International Women’s Day (IWD) takes place each year on 8th March. Its observance varies across the globe, and though some countries leave it largely without commemoration, many others mark it as an official holiday. For some it is a protest against inequality, for others it is a celebration of women’s progress, and its history can be traced back to 1909, and the first National Woman’s Day (NWD) held in the United States.

Women Rising Up

NWD had come about as a result of growing critical debate in America around to women’s oppression and exclusion from public, professional and political spheres. This unrest culminated in a group of 15000 women marching through New York City demanding suffrage and better working conditions in 1908. The following year, the first NWD was held on 28th February in accordance with a declaration made by the Socialist Party of America. In 1910, at the second International Conference of Working Women, German social democrat Clara Zetkin proposed that every country throughout the world should observe an IWD on the same day every year, a suggestion that was met with enthusiasm and approval by all delegates. 1911’s IWD was honoured by a number of European countries on 19th March (although the US continued to observe it on the last Sunday of February) and equality campaign rallies were attended by over a million women and men.

Clara Zetkin

Only a few days later, New York was struck by the tragic Triangle Shirtwaist factory fire, an industrial disaster in which over 140 immigrant workers, most of them Italian and Jewish women, lost their lives. This terrible event drew attention to working conditions and labour regulations and subsequent IWD events focussed on these issues. The increasing scrutiny of the politics surrounding workers and the practices in their workplaces led to the ‘Bread and Roses’ movement, so-called after a line in a speech made by activist Helen Todd. This phrase in turn inspired James Oppenheim’s poem, which became synonymous with trade union action and suffrage for women. Russian women observed IWD for the first time in 1913 as they campaigned for peace while the First World War loomed.  The following year, the date of IWD was moved to 8th March and it has been observed on this day ever since.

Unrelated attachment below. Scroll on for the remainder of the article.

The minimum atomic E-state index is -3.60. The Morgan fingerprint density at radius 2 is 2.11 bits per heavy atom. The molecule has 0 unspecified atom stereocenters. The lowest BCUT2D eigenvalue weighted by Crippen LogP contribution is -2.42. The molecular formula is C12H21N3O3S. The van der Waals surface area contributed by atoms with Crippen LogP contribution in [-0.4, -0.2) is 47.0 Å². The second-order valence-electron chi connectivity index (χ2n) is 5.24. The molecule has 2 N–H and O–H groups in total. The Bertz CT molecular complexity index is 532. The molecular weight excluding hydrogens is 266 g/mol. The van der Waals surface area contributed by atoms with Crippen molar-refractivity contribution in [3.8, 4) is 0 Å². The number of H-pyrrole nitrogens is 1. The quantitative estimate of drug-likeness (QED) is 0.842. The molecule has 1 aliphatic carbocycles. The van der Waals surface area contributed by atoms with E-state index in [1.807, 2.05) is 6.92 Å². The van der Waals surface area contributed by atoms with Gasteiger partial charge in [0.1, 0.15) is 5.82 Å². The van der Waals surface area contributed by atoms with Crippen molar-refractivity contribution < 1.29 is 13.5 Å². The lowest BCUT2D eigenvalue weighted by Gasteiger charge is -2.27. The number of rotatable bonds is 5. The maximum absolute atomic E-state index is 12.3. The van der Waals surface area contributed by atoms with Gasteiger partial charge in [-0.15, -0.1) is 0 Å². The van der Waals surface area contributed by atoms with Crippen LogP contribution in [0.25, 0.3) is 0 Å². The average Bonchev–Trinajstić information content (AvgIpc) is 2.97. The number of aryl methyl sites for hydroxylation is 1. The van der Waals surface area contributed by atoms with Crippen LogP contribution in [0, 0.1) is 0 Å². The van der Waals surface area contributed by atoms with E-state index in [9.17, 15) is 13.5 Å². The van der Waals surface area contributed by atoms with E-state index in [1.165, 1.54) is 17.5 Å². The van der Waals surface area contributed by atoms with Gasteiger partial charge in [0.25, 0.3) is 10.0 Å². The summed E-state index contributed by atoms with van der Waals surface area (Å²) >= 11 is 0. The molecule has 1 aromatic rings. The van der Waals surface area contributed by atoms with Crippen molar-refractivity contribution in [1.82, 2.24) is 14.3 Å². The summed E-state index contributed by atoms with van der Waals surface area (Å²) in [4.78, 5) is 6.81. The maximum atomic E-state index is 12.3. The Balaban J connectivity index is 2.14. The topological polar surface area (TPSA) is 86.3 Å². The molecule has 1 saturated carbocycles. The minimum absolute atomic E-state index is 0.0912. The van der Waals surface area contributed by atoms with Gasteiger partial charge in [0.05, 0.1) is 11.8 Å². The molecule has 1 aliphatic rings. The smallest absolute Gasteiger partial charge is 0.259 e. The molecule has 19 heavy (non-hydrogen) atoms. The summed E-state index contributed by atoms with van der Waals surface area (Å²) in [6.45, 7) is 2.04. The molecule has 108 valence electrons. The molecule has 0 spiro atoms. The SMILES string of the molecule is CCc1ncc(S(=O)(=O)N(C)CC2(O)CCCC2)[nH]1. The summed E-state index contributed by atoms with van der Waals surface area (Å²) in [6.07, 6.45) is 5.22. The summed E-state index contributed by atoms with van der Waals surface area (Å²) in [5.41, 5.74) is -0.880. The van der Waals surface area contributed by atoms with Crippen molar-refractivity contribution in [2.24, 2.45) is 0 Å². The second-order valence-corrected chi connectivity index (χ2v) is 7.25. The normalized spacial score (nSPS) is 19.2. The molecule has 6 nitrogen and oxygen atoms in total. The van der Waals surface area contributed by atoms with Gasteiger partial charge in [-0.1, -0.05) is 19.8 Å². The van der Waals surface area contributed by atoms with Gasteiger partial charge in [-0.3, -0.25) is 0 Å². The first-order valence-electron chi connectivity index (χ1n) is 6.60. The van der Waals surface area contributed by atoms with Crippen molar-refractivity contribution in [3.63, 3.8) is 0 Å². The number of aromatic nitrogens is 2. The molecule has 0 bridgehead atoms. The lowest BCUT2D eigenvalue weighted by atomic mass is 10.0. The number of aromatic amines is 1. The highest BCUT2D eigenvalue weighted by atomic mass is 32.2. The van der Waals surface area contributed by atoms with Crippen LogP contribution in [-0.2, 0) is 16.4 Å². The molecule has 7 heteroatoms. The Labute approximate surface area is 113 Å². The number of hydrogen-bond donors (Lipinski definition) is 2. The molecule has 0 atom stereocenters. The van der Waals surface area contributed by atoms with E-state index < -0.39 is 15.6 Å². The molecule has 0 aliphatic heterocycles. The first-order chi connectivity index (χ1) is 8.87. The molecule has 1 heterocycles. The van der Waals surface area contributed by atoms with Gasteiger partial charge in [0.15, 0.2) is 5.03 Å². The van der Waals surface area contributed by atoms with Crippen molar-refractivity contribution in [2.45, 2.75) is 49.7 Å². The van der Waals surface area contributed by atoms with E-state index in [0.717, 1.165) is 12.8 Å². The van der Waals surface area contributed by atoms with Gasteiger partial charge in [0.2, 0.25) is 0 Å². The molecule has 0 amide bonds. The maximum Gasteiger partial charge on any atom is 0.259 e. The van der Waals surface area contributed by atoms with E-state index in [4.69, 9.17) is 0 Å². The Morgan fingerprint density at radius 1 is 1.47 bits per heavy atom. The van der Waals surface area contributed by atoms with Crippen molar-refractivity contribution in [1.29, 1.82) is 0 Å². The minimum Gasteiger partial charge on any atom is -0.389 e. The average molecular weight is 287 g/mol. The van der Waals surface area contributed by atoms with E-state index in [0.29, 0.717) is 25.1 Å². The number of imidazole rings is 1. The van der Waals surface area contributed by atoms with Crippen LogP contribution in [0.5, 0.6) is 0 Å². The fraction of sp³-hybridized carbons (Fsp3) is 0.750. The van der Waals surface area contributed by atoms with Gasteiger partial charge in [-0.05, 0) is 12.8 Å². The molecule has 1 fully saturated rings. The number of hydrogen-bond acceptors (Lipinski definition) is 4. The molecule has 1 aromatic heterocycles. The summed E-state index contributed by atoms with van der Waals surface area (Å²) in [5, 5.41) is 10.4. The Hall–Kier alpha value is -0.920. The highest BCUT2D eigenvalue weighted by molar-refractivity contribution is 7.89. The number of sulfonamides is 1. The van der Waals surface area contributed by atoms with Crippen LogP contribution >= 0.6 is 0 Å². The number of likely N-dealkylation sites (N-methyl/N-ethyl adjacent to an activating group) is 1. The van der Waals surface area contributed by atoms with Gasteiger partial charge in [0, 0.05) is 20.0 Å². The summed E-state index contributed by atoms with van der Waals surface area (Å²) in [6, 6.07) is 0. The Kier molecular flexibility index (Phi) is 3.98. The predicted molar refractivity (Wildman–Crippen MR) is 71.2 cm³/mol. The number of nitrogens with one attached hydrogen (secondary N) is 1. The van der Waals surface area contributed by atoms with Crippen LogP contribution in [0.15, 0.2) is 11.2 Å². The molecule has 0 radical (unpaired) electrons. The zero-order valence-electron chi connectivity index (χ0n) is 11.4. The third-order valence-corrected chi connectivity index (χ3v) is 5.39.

A German poster for ‘Women’s Day’ 1914 demanding women’s suffrage

Past, Present and Future

Since its creation within the socialist movement, IWD has grown from strength to strength as a day of recognition, celebration, dissent and activism throughout the world. In 1975, designated International Women’s Year, the United Nations began celebrating IWD and in 1996 they commenced the adoption of an annual theme, beginning with ‘Celebrating the Past, Planning for the Future’. Governments and women’s organisations in a number of nations have brought IWD to the fore, coordinating large-scale events that pay homage to women’s achievements and advancement but also steadfastly remind us that the work is not over; there are still vital steps to be taken and constant vigilance and commitment is required to ensure that women’s hard-won rights are maintained, that equality is striven for at every turn, and that women’s safety remains paramount.